My co-parent is not putting masks on my child(ren), when taking them out in public during the COVID-19 pandemic, what should I do?
If you are reading this, like most parents, you are concerned about your child’s safety amidst this global pandemic. You are not alone and you have a right to be concerned about your child’s safety.
The U.S. Centers for Disease Control recommends that everyone wear cloth face coverings (masks) when they go out in public. In Colorado, Governor Polis has also encouraged everyone to wear masks when they go out in public, and some cities may even require it.
If you are in a dispute with your co-parent because s/he does not put masks on your children before going out in public, there is some information you may wish to consider.
First, an important thing to remember is that your judicial officer will likely want to see you have tried to work out this issue with your co-parent before pursuing legal action. Communication is key.
If you have not tried communicating with your co-parent before pursuing legal action, you could face the risk of being sanctioned by the Court or having fees and costs assessed against you. Generally, legal action is a last resort.
In determining what parenting time should be, Colorado courts consider C.R.S. § 14-10-124 and the best interests of the child factors located therein. You should consider documenting all communications with your co-parent regarding the mask usage.
It is possible that by maintaining a clear documented record of the instances of your co-parent’s behavior, you could obtain evidence that may be able to help you or your attorney argue that your co-parent is not acting in the best interests of the child. This could help persuade the Court as to why the Court should adopt your proposed parenting plan or modification to a parenting plan. Whether the masks dilemma is a basis to modify a parenting plan, in and of itself, will likely depend on your specific situation and must be assessed on a case-by-case basis.
Similarly, the Court may consider this information and communications when allocating the responsibility to make major decisions for your child(ren). Having a clear record of these communications may help persuade your judicial officer to issue an order granting your proposed allocation of Decision-Making Responsibility.
Pursuant to C.R.S. § 14-10-129(4), Colorado Courts also have the authority to severely limit one parent’s parenting time, if the Court finds that parent’s behavior places the child in imminent physical danger due to the exercise of parenting time or contact by the parent. This provision can be exercised regardless of whether your case is pre-decree or post-decree. However, this is an extreme remedy and is not typically favored by judicial officers, due to each parent’s competing Constitutional Rights. A parent should strongly consider the level of risk the co-parent has exposed to child to. It is likely that your co-parent’s behavior would have to place the child at high risk for the exercise of this provision to be successful. This must be assessed on a case-by-case basis.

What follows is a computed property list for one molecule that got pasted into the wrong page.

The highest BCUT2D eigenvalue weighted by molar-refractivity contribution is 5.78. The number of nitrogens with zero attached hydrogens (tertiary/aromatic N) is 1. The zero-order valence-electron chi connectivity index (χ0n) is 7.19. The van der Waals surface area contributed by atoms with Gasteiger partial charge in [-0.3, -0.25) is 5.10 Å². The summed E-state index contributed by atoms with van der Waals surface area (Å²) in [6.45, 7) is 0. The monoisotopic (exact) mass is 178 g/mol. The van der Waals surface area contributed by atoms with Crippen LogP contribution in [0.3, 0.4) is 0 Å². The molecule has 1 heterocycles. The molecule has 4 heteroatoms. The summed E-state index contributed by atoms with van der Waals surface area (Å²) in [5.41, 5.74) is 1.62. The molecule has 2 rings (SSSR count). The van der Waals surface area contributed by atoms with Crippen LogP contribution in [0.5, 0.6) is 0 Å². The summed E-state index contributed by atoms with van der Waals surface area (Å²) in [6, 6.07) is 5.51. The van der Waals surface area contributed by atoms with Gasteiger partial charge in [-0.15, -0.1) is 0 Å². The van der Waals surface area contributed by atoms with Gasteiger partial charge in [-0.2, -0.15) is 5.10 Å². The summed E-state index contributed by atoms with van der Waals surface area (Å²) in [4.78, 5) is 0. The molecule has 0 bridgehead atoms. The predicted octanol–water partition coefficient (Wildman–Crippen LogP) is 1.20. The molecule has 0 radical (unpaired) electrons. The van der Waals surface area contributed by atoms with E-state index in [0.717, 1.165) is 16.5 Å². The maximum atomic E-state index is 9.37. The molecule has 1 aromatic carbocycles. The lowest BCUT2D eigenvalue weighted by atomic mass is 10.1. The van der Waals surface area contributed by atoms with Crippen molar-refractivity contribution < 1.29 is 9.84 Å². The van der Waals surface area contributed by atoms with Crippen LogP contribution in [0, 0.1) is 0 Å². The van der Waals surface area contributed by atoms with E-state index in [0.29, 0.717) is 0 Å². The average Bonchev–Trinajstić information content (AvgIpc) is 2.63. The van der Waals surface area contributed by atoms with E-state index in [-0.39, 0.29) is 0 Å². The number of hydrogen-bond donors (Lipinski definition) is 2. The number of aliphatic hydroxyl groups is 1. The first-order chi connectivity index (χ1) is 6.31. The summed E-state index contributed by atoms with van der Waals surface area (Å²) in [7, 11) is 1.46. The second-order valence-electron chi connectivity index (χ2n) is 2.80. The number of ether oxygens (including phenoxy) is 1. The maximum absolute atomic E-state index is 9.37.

For example, consider whether your co-parent knowingly and voluntarily exposed your child to a person infected with the COVID-19 virus without a mask. You could also consider the frequency, duration, and locations at which your co-parent has taken the child(ren) in public during this pandemic, without masks. It may also be relevant as to whether your co-parent’s behaviors comply with pre-existing health, safety, and legal guidelines, issued by the relevant entity.
If you have temporary orders or a parenting plan, you likely have a determination of who has the responsibility to make medical decisions on behalf of your children.
At this time, there is little to no guidance on whether the decision to wear masks is a major medical decision that would require the exercise of the allocated Decision-Making Responsibility. If you have been allocated Decision-Making Responsibility for medical decisions, you may be able to exercise this responsibility to require the child(ren) wear masks.
Additionally, you should consider that every judicial officer is different and there are no guarantees that one Court will rule the same as another Court, even in the same jurisdiction. Judicial officers have a wide range of discretion with issuing Orders dealing with parenting time. As such, there are no guarantees that something that happened in a friend, or loved one’s case, will happen in yours.
As always, conferring with an attorney before pursuing legal action could help minimize risks to yourself and maximize your chances of successfully protecting your children. The Harris Law Firm is available to help if you have a potential family law matter anywhere in Colorado. Contact us to speak with an attorney.